Fig. 2: Effect of headgroup charge on SLP oligomerization.
figure2

a Illustration of the LLPS mechanism for SLPs. Micellar arrangement of the oligomers is caused by the amphiphilic nature of SLP59. Representative structures for monomer and micellar oligomers derived from MD simulations are shown below. b Normalized autocorrelation curves of SLP1–4 determined by fluorescence correlation spectroscopy (FCS) as performed for Cy5-labeled SLPs (black, red, blue, and green crosses). FCS data show that the assemblies of SLP1–2 are globally larger than that of SLP3–4. The measurement concentration was 4 mM of SLPs in PBS (pH 7.4) of which 1 out of 4000 peptides was labeled with Cy5. The FCS autocorrelation curves were fitted with the maximum entropy method (MEM) for higher-resolution analysis on size distribution, indicated by the solid lines. c The size distribution of SLPs obtained from MEM analysis of the FCS measurements. The dashed line at D = 150 µm2/s indicates the cut-off size between monomeric (D > 150) and oligomer (D < 150) populations. SLP1–2 with two glutamic acid residues in the headgroup formed oligomers with ~10 times slower diffusivity than SLP3–4 with three glutamates in the headgroup.

Mesoscale structure of SLP assemblies characterized by microscopy

Next, we investigated the downstream effect of the differences in size of oligomeric particles and β-sheet propensities on the supramolecular self-assembly. One of the pivotal events in defining supramolecular self-assembly is whether nucleation has taken place or not. This can be identified by the mesoscale structures of the assemblies after certain time of incubation, e.g., the formation of one-dimensional (1D) nanostructures is indicative that nucleation has taken place. We used negative-staining transmission electron microscopy (TEM) and atomic force microscopy (AFM) to compare SLPs that were assembled under the same preparation protocol (4 mM, pH 7.4 in phosphate-buffered saline (PBS) for 3 days). We could indeed detect markedly different mesoscale structures in these SLP systems (Figs. 3a and S1). While SLP1–3 formed 1D nanofibers (~10 nm in diameter, >1000 nm long), we observed polydisperse zero-dimensional nanostructures for SLP4 (diameter of 10–60 nm). Based on these mesoscale evidences, we can deduce that nucleation occurred in SLP1–3, however, not in SLP4.

Fig. 3: Microscopic images of SLP assemblies and solid-state NMR-derived population profiles.
figure3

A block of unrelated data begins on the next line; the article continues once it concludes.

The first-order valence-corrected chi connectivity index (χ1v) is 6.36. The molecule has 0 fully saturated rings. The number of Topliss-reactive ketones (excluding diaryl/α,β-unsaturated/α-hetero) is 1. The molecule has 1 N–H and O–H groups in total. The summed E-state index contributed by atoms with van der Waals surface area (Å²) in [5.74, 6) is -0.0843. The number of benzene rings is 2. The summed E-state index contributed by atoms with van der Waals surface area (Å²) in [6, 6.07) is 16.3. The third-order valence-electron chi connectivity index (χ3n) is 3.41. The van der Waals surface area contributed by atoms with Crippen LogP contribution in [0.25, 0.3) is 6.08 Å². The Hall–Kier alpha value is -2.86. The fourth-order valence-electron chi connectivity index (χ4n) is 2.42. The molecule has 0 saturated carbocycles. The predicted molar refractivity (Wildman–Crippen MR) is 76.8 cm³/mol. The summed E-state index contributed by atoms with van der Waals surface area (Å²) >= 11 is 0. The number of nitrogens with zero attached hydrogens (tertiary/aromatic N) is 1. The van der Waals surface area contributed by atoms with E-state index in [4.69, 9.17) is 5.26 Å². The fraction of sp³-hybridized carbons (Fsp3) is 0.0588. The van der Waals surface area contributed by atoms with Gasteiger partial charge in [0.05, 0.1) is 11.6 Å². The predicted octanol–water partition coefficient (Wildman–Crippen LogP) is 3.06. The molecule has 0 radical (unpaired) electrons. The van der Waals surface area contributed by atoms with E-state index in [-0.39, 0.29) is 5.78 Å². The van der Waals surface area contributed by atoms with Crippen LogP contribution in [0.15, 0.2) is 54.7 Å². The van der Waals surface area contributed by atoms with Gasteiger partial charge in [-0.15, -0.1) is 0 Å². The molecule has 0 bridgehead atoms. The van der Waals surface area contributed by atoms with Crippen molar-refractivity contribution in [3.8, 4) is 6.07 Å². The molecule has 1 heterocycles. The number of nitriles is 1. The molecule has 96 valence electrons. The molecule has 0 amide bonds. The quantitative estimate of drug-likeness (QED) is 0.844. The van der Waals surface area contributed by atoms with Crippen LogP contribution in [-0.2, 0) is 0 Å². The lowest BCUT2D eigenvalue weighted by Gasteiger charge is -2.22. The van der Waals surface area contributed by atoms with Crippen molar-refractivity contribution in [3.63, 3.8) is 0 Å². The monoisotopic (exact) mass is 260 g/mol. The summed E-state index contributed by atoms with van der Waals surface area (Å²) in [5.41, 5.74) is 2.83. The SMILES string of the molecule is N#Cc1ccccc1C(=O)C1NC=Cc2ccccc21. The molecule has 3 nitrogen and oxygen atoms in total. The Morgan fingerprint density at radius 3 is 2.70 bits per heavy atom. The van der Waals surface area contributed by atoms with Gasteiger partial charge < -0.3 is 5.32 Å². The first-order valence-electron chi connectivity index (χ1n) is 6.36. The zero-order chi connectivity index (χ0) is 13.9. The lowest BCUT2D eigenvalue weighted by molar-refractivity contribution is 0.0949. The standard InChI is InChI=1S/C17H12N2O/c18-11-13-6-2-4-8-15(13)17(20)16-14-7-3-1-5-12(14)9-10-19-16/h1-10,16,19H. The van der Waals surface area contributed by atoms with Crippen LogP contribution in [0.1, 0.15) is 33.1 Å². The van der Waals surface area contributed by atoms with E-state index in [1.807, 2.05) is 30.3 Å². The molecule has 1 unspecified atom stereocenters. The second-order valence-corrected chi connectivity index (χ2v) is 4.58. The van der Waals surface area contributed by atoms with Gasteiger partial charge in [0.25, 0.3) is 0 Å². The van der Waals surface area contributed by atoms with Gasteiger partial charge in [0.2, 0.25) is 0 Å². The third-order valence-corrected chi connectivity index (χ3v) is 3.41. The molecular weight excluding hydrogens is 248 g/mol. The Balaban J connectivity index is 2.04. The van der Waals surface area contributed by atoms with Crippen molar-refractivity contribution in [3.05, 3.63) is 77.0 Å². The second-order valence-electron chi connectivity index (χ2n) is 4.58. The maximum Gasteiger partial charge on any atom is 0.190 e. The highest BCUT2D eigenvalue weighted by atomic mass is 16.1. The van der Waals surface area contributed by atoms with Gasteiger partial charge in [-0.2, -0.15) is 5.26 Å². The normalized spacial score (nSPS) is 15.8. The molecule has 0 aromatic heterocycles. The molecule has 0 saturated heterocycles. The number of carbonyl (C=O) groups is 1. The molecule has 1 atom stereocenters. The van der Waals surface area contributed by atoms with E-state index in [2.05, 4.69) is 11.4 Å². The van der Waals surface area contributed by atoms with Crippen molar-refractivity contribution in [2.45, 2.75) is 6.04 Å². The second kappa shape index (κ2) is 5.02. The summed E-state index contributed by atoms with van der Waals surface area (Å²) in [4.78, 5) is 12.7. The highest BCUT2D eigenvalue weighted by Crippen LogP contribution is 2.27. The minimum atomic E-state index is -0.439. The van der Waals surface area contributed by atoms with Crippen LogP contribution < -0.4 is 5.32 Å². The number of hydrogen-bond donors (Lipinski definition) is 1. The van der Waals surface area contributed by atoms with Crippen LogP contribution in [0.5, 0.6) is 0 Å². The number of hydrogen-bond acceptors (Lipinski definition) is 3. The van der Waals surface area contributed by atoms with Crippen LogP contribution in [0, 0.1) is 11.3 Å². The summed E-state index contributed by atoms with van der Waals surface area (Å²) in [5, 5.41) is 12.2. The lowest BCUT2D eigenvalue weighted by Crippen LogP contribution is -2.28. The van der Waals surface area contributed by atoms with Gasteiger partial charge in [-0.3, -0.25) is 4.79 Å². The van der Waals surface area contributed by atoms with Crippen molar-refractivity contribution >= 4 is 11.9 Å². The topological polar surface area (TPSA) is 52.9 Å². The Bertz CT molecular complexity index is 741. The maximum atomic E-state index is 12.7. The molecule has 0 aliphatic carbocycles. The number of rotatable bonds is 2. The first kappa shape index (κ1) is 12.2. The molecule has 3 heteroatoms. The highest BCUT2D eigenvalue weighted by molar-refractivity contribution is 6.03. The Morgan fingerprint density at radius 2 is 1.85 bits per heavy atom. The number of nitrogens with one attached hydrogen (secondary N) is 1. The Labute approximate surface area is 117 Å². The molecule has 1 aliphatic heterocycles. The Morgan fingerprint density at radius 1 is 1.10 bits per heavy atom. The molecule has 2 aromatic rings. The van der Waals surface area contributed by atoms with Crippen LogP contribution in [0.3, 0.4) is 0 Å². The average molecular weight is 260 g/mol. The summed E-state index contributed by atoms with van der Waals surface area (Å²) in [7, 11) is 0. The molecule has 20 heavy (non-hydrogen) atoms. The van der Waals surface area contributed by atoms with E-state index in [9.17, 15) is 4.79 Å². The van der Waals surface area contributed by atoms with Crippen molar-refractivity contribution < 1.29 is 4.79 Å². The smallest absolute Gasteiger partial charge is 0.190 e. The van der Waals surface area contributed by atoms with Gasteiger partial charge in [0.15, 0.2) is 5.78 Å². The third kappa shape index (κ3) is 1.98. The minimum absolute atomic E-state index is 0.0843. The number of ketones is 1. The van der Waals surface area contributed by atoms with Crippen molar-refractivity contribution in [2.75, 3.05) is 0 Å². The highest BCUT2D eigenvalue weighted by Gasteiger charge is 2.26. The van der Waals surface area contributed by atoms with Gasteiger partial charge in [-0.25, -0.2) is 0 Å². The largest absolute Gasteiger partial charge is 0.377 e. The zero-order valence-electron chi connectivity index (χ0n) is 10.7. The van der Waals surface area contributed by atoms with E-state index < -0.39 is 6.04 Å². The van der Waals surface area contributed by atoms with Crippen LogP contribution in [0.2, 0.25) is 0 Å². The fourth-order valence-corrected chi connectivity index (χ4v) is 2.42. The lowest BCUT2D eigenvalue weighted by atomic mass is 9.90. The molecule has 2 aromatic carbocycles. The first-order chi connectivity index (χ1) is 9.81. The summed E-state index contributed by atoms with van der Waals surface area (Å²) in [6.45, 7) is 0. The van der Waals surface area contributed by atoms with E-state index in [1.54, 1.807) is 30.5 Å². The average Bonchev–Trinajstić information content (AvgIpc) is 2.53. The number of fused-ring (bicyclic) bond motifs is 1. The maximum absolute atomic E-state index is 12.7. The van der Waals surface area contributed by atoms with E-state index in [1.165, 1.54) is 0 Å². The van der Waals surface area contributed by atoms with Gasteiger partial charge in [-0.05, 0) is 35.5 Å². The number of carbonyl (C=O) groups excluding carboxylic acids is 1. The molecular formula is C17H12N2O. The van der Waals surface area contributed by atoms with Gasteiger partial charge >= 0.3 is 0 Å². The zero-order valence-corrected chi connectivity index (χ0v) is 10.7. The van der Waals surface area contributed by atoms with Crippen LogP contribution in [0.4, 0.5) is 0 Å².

a Negative staining TEM (left panel) and AFM images (right panel) showing the assembled structures of SLP1–4. 1D nanofibers are formed with SLP1–3, indicating that nucleation event have taken place. Only 0D nanostructures are observed in SLP4, indicating that no nucleation event has taken place. b Population profiling of SLP assemblies by solid-state NMR spectroscopy. The dipolar cross‐polarization (CP) spectra report on rigid 1D nanofibers and the scalar INEPT spectra report on mobile species (micellar oligomers and monomeric SLP). The dipolar spectra were normalized (scaling factors of 10 and 25 for SLP2 and SLP3, respectively), while the intensity in scalar spectra directly reflects on the mobile population in the system. The spectra were measured at 500 MHz (1H frequency), 10 kHz magic angle spinning (MAS), and at 280 K sample temperature.

Determination of population size of fibril and non-fibril assemblies by solid-state nuclear magnetic resonance (ssNMR) spectroscopy

As a next step, we hypothesized that higher-resolution methods might disclose further differences in the properties of the SLP assemblies. To examine our hypothesis, we profiled the SLP1–4 assemblies using ssNMR spectroscopy. Using the same conditions (4 mM, pH 7.4 in PBS for 3 days), we acquired the so-called dipolar cross-polarization (CP) ssNMR spectra and so-called scalar INEPT ssNMR spectra on isotopically (13C, 15N) labeled SLP assemblies (see “Methods”), which enables to quantify rigid and mobile populations of peptide assemblies in the systems36 (Fig. 3b). While dipolar signals report on immobilized peptides in 1D assemblies, scalar spectra report on peptides with fast pico-to-nanosecond dynamics, which can either be monomeric peptides or micellar oligomers16,32. We specifically labeled residues in the hydrophobic tail (Val1–2 and Leu6–7) that are responsible for the self-assembly. In line with the mesoscale differences observed by microscopy (Fig. 3a), ssNMR showed stark differences in the population profiles of SLP1–3 and SLP4 (Fig. 3b). SLP1–3 showed sizeable dipolar signals, indicating that a considerable number of peptides formed immobile assemblies, whereas dipolar signals were absent for SLP4, in line with the absence of 1D nanofibers for SLP4. A closer inspection into the population profiles of SLP1–3 revealed noticeable difference in the dipolar and scalar signals between SLP1–3. The intensity of the dipolar spectra correlates with the amount of rigid cross-β structure present in the system. We observe that the intensities of dipolar signal of SLP1 is larger than SLP2 (normalization scaling factor of 10, Fig. 3b) and SLP3 (normalization scaling factor of 25, Fig. 3b), which indicate the relative fibrillization yield of SLP1 > SLP2 > SLP3. Besides, the scalar signals were higher for SLP2–3 than for SLP1, which means that SLP2–3 have a higher number of mobile peptides than SLP1.